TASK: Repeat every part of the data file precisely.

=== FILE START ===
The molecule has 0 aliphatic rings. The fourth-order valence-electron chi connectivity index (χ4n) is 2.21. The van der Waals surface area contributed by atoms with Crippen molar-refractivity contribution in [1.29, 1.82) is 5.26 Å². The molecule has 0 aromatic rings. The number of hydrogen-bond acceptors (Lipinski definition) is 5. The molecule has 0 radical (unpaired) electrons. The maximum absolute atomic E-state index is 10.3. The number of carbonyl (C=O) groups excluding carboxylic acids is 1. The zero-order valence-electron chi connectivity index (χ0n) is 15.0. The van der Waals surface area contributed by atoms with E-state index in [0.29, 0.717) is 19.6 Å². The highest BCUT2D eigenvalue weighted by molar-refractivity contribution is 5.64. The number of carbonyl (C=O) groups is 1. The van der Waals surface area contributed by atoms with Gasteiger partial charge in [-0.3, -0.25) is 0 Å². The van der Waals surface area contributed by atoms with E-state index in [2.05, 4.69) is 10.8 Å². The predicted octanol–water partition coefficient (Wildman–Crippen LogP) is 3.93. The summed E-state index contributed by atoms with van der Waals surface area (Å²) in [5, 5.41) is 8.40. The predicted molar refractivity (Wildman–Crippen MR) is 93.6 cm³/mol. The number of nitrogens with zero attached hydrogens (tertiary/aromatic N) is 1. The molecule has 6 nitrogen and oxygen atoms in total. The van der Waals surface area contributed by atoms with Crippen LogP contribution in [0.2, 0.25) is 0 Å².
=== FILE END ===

The molecule has 0 aliphatic rings. The fourth-order valence-electron chi connectivity index (χ4n) is 2.21. The van der Waals surface area contributed by atoms with Crippen molar-refractivity contribution in [1.29, 1.82) is 5.26 Å². The molecule has 0 aromatic rings. The number of hydrogen-bond acceptors (Lipinski definition) is 5. The molecule has 0 radical (unpaired) electrons. The maximum absolute atomic E-state index is 10.3. The number of carbonyl (C=O) groups excluding carboxylic acids is 1. The zero-order valence-electron chi connectivity index (χ0n) is 15.0. The van der Waals surface area contributed by atoms with E-state index in [0.29, 0.717) is 19.6 Å². The highest BCUT2D eigenvalue weighted by molar-refractivity contribution is 5.64. The number of carbonyl (C=O) groups is 1. The van der Waals surface area contributed by atoms with Gasteiger partial charge in [-0.3, -0.25) is 0 Å². The van der Waals surface area contributed by atoms with E-state index in [2.05, 4.69) is 10.8 Å². The predicted octanol–water partition coefficient (Wildman–Crippen LogP) is 3.93. The summed E-state index contributed by atoms with van der Waals surface area (Å²) in [5, 5.41) is 8.40. The predicted molar refractivity (Wildman–Crippen MR) is 93.6 cm³/mol. The number of nitrogens with zero attached hydrogens (tertiary/aromatic N) is 1. The molecule has 6 nitrogen and oxygen atoms in total. The van der Waals surface area contributed by atoms with Crippen LogP contribution in [0.2, 0.25) is 0 Å².